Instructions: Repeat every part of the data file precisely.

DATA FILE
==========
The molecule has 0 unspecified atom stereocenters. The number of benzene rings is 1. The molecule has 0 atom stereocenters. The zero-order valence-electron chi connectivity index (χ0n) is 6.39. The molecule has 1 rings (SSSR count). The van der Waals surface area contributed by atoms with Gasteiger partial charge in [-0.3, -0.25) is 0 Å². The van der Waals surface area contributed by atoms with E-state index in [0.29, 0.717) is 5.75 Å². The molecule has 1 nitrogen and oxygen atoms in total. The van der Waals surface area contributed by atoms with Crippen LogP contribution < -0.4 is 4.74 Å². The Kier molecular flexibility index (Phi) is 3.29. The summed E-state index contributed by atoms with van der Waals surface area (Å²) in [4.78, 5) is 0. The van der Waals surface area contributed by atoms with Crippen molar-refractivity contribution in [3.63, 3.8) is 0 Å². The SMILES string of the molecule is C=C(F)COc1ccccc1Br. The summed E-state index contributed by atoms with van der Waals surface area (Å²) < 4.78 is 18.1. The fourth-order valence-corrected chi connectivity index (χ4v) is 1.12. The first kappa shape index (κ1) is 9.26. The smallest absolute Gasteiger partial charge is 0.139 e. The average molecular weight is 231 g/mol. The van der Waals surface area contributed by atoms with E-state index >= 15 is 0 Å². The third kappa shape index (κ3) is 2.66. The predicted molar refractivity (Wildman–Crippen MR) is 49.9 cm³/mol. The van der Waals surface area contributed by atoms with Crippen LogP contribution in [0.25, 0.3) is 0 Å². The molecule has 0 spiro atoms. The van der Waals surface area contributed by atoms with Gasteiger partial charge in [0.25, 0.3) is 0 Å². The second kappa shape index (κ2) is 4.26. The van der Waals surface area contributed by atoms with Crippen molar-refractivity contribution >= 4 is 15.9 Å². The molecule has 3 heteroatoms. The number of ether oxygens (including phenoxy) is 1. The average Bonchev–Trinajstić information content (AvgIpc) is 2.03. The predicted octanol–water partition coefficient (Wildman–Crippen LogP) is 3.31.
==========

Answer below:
The molecule has 0 unspecified atom stereocenters. The number of benzene rings is 1. The molecule has 0 atom stereocenters. The zero-order valence-electron chi connectivity index (χ0n) is 6.39. The molecule has 1 rings (SSSR count). The van der Waals surface area contributed by atoms with Gasteiger partial charge in [-0.3, -0.25) is 0 Å². The van der Waals surface area contributed by atoms with E-state index in [0.29, 0.717) is 5.75 Å². The molecule has 1 nitrogen and oxygen atoms in total. The van der Waals surface area contributed by atoms with Crippen LogP contribution < -0.4 is 4.74 Å². The Kier molecular flexibility index (Phi) is 3.29. The summed E-state index contributed by atoms with van der Waals surface area (Å²) in [4.78, 5) is 0. The van der Waals surface area contributed by atoms with Crippen molar-refractivity contribution in [3.63, 3.8) is 0 Å². The SMILES string of the molecule is C=C(F)COc1ccccc1Br. The summed E-state index contributed by atoms with van der Waals surface area (Å²) < 4.78 is 18.1. The fourth-order valence-corrected chi connectivity index (χ4v) is 1.12. The first kappa shape index (κ1) is 9.26. The smallest absolute Gasteiger partial charge is 0.139 e. The average molecular weight is 231 g/mol. The van der Waals surface area contributed by atoms with E-state index >= 15 is 0 Å². The third kappa shape index (κ3) is 2.66. The predicted molar refractivity (Wildman–Crippen MR) is 49.9 cm³/mol. The van der Waals surface area contributed by atoms with Crippen LogP contribution in [0.25, 0.3) is 0 Å². The molecule has 0 spiro atoms. The van der Waals surface area contributed by atoms with Gasteiger partial charge in [0.25, 0.3) is 0 Å². The second kappa shape index (κ2) is 4.26. The van der Waals surface area contributed by atoms with Crippen molar-refractivity contribution >= 4 is 15.9 Å². The molecule has 3 heteroatoms. The number of ether oxygens (including phenoxy) is 1. The average Bonchev–Trinajstić information content (AvgIpc) is 2.03. The predicted octanol–water partition coefficient (Wildman–Crippen LogP) is 3.31.